The three domains used to arrive at the score saw GISD record an 82 in student achievement, an 85 in school progress and a 76 on closing the gap.

In the case of GISD, the district received an 85 on school progress compared to an 82 in student achievement. So, using the 85 school progress score weighted at 70%, GISD received 59.5 points. The closing the gaps score of 76 – weighted at 30% – earned the district 22.8 points. The combined total resulted in a rounded score of 82.

“It was a combined effort,” Grapeland Superintendent Don Jackson said. “We are excited to receive a B, especially coming from a D last year. What we did was we didn’t make excuses. We sat down as a team and tried to put together a plan. It was like an action plan for every six weeks of the school year. We had specific things we wanted to do. At the end of the six-weeks, we re-formulated the plan and it worked!”

Jackson added it took a lot of effort and hard work on the part of the teachers, administration, parents and students.

“It really does take a village but we still have work to do. We are not going to be satisfied until all of our kids are successful,” he said.        

 Kennard ISD also showed a major jump in its score as it went from a D (65) in the 2017-2018 school year to a B in the 2018-2019 school year with a score of 89. 

Concerning the score, the TEA states, “Districts or schools earn a B (80–89) for recognized performance when they serve many students well, encouraging high academic achievement and/or appropriate academic growth for most students.”   

The three domains used to arrive at the score saw KISD record an 89 in student achievement, a 91 in school progress and an 85 on closing the gap.

In the case of KISD, the district received an 89 on student progress compared to a 91 in student achievement. So, using the 91 school progress score weighted at 70%, KISD received 63.7 points. The closing the gaps score of 85 – weighted at 30% – earned the district 25.5 points. The combined total resulted in a rounded score of 89.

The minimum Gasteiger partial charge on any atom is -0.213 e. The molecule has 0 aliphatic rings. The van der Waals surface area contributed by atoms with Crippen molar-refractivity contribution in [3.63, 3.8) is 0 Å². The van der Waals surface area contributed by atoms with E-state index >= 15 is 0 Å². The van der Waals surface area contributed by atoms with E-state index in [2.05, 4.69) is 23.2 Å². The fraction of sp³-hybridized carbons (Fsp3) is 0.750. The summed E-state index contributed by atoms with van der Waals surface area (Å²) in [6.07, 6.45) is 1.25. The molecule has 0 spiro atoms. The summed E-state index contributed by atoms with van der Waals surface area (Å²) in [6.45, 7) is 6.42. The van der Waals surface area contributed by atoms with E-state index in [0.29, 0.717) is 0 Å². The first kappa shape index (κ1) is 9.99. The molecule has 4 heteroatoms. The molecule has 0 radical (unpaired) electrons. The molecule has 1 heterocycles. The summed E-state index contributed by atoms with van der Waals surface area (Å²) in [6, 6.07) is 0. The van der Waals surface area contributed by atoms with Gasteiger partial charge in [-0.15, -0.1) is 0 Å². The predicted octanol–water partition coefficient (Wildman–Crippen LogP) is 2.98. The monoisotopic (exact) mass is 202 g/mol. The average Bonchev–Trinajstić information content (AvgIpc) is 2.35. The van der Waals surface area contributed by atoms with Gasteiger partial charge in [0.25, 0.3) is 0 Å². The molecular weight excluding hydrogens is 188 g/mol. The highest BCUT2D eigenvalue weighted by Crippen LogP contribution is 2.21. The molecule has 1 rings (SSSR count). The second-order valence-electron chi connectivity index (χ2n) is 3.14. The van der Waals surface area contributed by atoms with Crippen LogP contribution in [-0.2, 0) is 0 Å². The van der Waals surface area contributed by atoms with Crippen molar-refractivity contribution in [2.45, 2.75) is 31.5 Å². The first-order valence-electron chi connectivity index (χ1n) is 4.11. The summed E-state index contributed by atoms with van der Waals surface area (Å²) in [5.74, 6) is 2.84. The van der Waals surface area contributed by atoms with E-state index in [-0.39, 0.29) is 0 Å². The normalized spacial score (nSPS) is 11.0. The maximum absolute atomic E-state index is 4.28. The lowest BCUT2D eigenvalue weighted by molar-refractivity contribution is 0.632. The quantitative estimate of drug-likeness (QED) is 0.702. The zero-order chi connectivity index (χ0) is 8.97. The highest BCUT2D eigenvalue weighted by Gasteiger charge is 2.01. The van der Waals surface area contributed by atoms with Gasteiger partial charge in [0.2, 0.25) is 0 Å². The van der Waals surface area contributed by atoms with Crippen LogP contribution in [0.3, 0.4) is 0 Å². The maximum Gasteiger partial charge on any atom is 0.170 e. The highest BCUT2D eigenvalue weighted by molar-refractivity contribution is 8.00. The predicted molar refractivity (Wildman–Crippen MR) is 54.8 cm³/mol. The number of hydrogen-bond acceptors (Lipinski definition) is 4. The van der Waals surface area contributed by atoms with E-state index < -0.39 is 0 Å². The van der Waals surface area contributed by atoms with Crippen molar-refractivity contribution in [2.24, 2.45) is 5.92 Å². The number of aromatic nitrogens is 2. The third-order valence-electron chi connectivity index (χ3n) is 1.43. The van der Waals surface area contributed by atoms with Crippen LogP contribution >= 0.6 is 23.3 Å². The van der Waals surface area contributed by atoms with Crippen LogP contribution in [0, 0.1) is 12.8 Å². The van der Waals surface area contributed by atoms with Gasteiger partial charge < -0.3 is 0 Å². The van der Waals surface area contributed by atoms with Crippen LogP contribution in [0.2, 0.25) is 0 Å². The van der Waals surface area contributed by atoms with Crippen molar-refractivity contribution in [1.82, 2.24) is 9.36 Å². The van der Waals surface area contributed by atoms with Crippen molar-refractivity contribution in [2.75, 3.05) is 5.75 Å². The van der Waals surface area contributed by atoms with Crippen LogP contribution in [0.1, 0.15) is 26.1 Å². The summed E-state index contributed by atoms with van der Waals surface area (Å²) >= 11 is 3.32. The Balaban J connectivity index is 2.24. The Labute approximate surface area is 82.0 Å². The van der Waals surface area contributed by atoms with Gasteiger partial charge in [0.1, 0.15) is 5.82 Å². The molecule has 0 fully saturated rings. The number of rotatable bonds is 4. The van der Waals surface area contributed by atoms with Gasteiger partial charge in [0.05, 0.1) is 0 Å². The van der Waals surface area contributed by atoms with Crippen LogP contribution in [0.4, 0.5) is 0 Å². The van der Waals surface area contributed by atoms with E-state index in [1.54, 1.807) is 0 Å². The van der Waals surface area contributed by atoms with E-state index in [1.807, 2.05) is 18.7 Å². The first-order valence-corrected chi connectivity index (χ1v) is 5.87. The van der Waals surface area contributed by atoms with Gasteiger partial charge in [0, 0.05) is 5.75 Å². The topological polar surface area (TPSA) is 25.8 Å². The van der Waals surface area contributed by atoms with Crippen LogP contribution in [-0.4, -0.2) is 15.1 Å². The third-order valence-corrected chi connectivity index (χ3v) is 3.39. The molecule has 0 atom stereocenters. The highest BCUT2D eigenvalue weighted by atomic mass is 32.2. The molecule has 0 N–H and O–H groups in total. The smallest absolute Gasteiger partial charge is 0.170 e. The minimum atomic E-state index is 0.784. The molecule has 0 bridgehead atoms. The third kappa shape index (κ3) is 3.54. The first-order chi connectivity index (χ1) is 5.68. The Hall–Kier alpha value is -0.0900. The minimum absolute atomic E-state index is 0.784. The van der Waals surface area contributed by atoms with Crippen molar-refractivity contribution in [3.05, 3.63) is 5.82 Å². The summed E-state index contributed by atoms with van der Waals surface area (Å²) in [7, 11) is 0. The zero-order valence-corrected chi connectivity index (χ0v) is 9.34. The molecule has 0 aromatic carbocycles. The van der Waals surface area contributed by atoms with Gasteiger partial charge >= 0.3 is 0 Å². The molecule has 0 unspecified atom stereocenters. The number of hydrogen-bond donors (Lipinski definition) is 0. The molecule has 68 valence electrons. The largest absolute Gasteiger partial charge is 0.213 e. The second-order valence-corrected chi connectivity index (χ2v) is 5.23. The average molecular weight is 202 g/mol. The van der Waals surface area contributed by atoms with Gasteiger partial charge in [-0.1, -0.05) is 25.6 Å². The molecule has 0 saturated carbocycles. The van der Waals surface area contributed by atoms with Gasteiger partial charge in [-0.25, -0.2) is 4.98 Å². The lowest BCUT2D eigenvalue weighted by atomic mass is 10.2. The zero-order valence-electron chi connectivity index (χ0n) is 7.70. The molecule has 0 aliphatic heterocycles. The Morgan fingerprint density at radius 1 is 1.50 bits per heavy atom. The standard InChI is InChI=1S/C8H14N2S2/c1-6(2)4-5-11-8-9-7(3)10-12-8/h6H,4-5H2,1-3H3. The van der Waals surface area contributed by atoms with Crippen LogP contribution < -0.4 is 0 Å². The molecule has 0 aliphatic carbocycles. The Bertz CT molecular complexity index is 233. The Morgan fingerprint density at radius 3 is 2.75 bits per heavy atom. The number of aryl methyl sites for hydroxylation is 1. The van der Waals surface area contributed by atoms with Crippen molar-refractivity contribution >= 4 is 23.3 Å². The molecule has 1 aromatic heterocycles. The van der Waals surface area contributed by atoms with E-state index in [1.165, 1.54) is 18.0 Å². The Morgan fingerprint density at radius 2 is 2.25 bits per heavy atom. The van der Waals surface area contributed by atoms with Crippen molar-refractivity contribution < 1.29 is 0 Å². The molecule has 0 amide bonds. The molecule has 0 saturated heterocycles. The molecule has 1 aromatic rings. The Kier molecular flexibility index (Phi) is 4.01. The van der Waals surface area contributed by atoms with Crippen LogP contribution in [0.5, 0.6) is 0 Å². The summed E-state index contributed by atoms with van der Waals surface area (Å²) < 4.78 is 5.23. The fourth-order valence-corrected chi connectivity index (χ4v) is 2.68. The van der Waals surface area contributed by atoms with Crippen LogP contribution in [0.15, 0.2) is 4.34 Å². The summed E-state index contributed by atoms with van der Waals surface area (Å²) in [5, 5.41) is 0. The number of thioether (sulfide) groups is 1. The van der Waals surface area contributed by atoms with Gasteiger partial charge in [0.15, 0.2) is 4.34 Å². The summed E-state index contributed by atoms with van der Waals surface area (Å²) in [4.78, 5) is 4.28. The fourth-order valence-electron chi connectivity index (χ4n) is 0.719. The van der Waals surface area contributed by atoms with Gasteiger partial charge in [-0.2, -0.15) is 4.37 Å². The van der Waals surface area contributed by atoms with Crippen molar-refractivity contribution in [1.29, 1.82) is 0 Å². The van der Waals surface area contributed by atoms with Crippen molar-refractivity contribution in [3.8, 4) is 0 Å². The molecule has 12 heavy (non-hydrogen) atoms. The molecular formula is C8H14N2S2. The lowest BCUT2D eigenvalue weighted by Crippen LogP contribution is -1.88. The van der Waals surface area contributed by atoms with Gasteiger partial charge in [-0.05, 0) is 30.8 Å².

Latexo ISD, also showed a jump in its score as it went from a C (79) in the 2017-2018 school year to a B in the 2018-2019 school year with a score of 85.

Concerning the score, the TEA states, “Districts or schools earn a B (80–89) for recognized performance when they serve many students well, encouraging high academic achievement and/or appropriate academic growth for most students.”      

The three domains used to arrive at the score saw Latexo ISD record an 86 in student achievement, an 82 in school progress and an 81 on closing the gap.

In the case of Latexo ISD, the district received an 86 on student achievement compared to an 82 in school progress. So, using the 86 student achievement score weighted at 70%, Latexo ISD received 60.2 points. The closing the gaps score of 81 – weighted at 30% – earned the district 24.3 points. The combined total resulted in a rounded score of 85.

Closing out the Houston County schools, Lovelady ISD recorded the county’s only A as it went from a B (89) in the 2017-2018 school year to an A in the 2018-2019 school year with a score of 91. 

Concerning the score, the TEA states, “Districts or schools earn an A (90–100) for exemplary performance when they serve most students well, encouraging high academic achievement and/or appropriate academic growth for almost all students. Most students will be prepared for eventual success in college, a career, or the military. “

The three domains used to arrive at the score saw Lovelady ISD record a 92 in student achievement, a 91 in school progress and an 89 on closing the gap.

In the case of Lovelady ISD, the district received a 92 on student achievement compared to a 91 in school progress. So, using the 92 student achievement score weighted at 70%, Lovelady ISD received 64.4 points. The closing the gaps score of 89 – weighted at 30% – earned the district 26.7 points. The combined total resulted in a rounded score of 91.

Will Johnson may be contacted via e-mail at wjohnson@messenger-news.com.